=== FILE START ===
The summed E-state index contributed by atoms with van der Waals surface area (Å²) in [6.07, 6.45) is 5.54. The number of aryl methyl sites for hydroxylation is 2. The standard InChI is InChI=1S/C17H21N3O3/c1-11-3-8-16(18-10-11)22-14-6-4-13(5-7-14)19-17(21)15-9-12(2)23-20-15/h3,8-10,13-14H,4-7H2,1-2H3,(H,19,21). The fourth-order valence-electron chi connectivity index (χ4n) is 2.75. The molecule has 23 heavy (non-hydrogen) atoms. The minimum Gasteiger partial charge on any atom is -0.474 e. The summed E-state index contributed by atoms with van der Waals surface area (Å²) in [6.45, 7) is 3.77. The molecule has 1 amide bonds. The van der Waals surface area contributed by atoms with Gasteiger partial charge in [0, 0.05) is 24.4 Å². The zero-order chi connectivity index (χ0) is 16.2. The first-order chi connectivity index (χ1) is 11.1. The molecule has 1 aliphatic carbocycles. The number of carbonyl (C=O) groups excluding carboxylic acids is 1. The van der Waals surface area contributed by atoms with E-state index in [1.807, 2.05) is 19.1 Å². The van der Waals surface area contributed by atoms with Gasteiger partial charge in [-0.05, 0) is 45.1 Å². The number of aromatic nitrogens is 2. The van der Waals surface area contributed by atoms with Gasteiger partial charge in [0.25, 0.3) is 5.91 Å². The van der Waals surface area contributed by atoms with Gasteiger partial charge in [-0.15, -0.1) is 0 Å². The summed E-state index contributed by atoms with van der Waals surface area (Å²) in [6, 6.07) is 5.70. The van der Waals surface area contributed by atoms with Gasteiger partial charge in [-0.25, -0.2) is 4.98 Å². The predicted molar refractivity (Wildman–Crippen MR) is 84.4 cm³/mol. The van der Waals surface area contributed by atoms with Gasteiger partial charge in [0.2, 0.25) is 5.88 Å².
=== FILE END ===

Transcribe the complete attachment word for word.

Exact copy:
The summed E-state index contributed by atoms with van der Waals surface area (Å²) in [6.07, 6.45) is 5.54. The number of aryl methyl sites for hydroxylation is 2. The standard InChI is InChI=1S/C17H21N3O3/c1-11-3-8-16(18-10-11)22-14-6-4-13(5-7-14)19-17(21)15-9-12(2)23-20-15/h3,8-10,13-14H,4-7H2,1-2H3,(H,19,21). The fourth-order valence-electron chi connectivity index (χ4n) is 2.75. The molecule has 23 heavy (non-hydrogen) atoms. The minimum Gasteiger partial charge on any atom is -0.474 e. The summed E-state index contributed by atoms with van der Waals surface area (Å²) in [6.45, 7) is 3.77. The molecule has 1 amide bonds. The van der Waals surface area contributed by atoms with Gasteiger partial charge in [0, 0.05) is 24.4 Å². The zero-order chi connectivity index (χ0) is 16.2. The first-order chi connectivity index (χ1) is 11.1. The molecule has 1 aliphatic carbocycles. The number of carbonyl (C=O) groups excluding carboxylic acids is 1. The van der Waals surface area contributed by atoms with E-state index in [1.807, 2.05) is 19.1 Å². The van der Waals surface area contributed by atoms with Gasteiger partial charge in [-0.05, 0) is 45.1 Å². The number of aromatic nitrogens is 2. The van der Waals surface area contributed by atoms with Gasteiger partial charge in [0.25, 0.3) is 5.91 Å². The van der Waals surface area contributed by atoms with Gasteiger partial charge in [-0.15, -0.1) is 0 Å². The summed E-state index contributed by atoms with van der Waals surface area (Å²) in [6, 6.07) is 5.70. The van der Waals surface area contributed by atoms with Gasteiger partial charge in [-0.25, -0.2) is 4.98 Å². The predicted molar refractivity (Wildman–Crippen MR) is 84.4 cm³/mol. The van der Waals surface area contributed by atoms with Gasteiger partial charge in [0.2, 0.25) is 5.88 Å².